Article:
ES: What was your childhood like? 

UA: I had a very good childhood in my village. I have very fond memories of my grandparents. My paternal uncles live in one big compound. So there were lots of children. I was born in 1971, after the Nigerian-Biafran war.

ES: Tell us about your family. What was life like for you growing up in Ikot Akpan Eda?

UA: I have three brothers. My parents are retired teachers. I enjoyed growing up in Ikot Akpan Eda. Lots of relatives and celebrations. Since I did not go to school till I was 6—which was the age children generally went to school then—I played a lot and ate a lot. We did not have lots of toys, so we made our toys. We looked forward to the seasons, the dances and masquerades, etc. We had lots of storytellers. Everyone knew everyone, which is always a recipe for gossips and rivalry and intrigues and community spirit and support. Church was also huge in our lives. Then school. I remember I cried every morning the first few weeks at school.

ES: You've talked about the storytelling that takes place in your village. What are those stories like?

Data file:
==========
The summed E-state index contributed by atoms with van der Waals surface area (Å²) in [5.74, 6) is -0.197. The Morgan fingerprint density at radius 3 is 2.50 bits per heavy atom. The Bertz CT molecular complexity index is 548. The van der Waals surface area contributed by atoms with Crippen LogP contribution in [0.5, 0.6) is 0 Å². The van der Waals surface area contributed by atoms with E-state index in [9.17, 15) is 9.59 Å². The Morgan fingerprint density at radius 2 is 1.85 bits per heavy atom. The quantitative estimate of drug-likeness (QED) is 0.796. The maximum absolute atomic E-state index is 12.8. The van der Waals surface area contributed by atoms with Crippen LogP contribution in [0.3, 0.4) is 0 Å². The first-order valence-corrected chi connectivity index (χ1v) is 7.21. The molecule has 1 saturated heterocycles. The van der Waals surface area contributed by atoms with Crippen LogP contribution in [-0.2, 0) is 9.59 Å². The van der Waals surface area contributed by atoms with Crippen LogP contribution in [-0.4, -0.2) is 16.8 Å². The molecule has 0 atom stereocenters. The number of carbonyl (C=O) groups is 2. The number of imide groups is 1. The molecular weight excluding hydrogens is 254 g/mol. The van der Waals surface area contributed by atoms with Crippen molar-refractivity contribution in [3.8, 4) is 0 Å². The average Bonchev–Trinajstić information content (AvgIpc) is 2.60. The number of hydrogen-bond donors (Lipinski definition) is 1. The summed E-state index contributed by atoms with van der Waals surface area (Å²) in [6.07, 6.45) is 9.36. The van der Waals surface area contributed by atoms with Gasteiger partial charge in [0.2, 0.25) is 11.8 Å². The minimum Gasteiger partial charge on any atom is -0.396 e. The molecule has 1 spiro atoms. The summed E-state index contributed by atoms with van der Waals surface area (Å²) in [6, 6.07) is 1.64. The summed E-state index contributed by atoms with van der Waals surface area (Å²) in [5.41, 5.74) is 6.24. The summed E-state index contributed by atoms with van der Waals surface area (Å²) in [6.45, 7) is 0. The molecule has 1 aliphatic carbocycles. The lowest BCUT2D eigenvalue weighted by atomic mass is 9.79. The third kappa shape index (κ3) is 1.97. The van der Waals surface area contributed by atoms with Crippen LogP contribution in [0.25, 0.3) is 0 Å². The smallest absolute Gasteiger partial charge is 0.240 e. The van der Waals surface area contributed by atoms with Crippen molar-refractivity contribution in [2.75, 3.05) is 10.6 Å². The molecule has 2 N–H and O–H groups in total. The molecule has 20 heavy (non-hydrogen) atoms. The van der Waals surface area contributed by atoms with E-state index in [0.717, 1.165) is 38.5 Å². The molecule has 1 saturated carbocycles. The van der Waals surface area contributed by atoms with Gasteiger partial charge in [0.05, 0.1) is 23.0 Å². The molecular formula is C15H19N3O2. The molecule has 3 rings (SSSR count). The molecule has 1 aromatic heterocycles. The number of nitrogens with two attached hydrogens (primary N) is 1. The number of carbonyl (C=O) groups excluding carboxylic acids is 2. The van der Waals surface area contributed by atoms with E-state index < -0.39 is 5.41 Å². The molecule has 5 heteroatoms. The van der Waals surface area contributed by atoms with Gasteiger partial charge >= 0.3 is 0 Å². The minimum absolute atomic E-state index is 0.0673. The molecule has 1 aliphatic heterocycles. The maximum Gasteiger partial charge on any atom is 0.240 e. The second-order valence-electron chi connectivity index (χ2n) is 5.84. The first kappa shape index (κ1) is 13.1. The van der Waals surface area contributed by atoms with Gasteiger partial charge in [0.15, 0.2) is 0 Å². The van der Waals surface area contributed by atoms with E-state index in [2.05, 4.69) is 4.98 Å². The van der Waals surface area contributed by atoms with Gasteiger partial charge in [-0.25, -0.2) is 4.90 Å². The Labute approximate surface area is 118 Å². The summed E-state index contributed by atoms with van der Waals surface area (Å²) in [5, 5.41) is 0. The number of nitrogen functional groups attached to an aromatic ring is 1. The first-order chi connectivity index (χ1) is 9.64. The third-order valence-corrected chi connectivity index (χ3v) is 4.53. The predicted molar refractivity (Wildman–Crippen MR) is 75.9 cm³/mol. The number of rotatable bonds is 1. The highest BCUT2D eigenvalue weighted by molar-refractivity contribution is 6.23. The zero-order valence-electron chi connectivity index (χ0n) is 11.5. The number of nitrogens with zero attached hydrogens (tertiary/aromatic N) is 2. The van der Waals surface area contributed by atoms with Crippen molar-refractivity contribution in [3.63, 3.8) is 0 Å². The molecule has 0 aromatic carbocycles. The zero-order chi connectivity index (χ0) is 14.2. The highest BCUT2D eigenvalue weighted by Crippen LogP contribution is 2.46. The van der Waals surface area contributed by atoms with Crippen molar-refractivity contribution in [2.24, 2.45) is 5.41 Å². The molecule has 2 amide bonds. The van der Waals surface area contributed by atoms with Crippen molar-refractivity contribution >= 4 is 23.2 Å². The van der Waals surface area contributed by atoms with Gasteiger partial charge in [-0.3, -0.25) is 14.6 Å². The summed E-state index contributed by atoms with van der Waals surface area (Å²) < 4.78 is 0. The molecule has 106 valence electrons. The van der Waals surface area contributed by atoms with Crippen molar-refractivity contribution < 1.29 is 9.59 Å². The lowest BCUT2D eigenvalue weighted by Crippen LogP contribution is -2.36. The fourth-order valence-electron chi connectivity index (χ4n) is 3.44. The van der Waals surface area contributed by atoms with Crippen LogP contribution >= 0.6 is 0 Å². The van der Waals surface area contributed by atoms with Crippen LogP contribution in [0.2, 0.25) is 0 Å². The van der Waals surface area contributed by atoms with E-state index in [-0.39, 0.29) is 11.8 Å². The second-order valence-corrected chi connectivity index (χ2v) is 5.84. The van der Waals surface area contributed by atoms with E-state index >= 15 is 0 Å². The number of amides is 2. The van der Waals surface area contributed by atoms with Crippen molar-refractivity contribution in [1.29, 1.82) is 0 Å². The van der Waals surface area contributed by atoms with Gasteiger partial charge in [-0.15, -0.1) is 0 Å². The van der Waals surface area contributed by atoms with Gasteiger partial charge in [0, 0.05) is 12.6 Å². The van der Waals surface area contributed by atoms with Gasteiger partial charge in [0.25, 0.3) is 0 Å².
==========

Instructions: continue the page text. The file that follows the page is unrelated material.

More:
UA: You have fables. When I was growing up, some evenings the elders would gather the children and tell them fables. Now TV has taken over, and it's not the same anymore. You also have elders talking about the village history. Then you have people like Sunday Unwa Ukpekpe, my mother's cousin. This man could fictionalize any historical event to get people to laugh or to make people learn something. Even the elders sat in awe when he told stories. He could also make something up. Nothing was beyond him.

How long did it take for Akpan to write Say You're One of Them?


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